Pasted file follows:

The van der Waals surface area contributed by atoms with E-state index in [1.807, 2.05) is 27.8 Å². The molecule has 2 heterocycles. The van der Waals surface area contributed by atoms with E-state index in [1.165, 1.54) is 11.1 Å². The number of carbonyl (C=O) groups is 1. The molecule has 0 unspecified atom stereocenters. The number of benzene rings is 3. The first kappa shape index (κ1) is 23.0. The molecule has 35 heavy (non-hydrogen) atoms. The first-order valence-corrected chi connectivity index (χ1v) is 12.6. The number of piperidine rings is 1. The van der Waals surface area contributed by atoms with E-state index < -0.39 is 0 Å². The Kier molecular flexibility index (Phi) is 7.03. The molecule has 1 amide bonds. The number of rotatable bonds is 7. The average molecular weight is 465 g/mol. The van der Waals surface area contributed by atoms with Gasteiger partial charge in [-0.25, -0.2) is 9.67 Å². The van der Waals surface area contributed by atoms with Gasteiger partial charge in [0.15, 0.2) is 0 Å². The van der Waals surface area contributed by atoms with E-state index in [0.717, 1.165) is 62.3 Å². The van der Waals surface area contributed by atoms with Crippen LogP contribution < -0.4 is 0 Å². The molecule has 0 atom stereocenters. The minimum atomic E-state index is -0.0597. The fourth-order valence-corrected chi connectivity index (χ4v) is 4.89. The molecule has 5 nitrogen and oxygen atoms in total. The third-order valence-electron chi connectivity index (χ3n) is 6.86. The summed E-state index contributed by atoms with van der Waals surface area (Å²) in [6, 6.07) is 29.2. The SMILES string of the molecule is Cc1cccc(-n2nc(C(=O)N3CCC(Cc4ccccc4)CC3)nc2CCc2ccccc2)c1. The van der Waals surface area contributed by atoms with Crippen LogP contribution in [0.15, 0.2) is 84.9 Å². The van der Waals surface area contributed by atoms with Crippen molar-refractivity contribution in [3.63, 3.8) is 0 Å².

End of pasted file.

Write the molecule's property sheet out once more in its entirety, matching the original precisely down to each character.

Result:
The van der Waals surface area contributed by atoms with E-state index in [1.807, 2.05) is 27.8 Å². The molecule has 2 heterocycles. The van der Waals surface area contributed by atoms with E-state index in [1.165, 1.54) is 11.1 Å². The number of carbonyl (C=O) groups is 1. The molecule has 0 unspecified atom stereocenters. The number of benzene rings is 3. The first kappa shape index (κ1) is 23.0. The molecule has 35 heavy (non-hydrogen) atoms. The first-order valence-corrected chi connectivity index (χ1v) is 12.6. The number of piperidine rings is 1. The van der Waals surface area contributed by atoms with E-state index < -0.39 is 0 Å². The Kier molecular flexibility index (Phi) is 7.03. The molecule has 1 amide bonds. The number of rotatable bonds is 7. The average molecular weight is 465 g/mol. The van der Waals surface area contributed by atoms with Gasteiger partial charge in [-0.25, -0.2) is 9.67 Å². The van der Waals surface area contributed by atoms with Gasteiger partial charge in [0.15, 0.2) is 0 Å². The van der Waals surface area contributed by atoms with E-state index in [0.717, 1.165) is 62.3 Å². The van der Waals surface area contributed by atoms with Crippen LogP contribution < -0.4 is 0 Å². The molecule has 0 atom stereocenters. The minimum atomic E-state index is -0.0597. The fourth-order valence-corrected chi connectivity index (χ4v) is 4.89. The molecule has 5 nitrogen and oxygen atoms in total. The third-order valence-electron chi connectivity index (χ3n) is 6.86. The summed E-state index contributed by atoms with van der Waals surface area (Å²) in [6, 6.07) is 29.2. The SMILES string of the molecule is Cc1cccc(-n2nc(C(=O)N3CCC(Cc4ccccc4)CC3)nc2CCc2ccccc2)c1. The van der Waals surface area contributed by atoms with Crippen LogP contribution in [0.15, 0.2) is 84.9 Å². The van der Waals surface area contributed by atoms with Crippen molar-refractivity contribution in [3.63, 3.8) is 0 Å².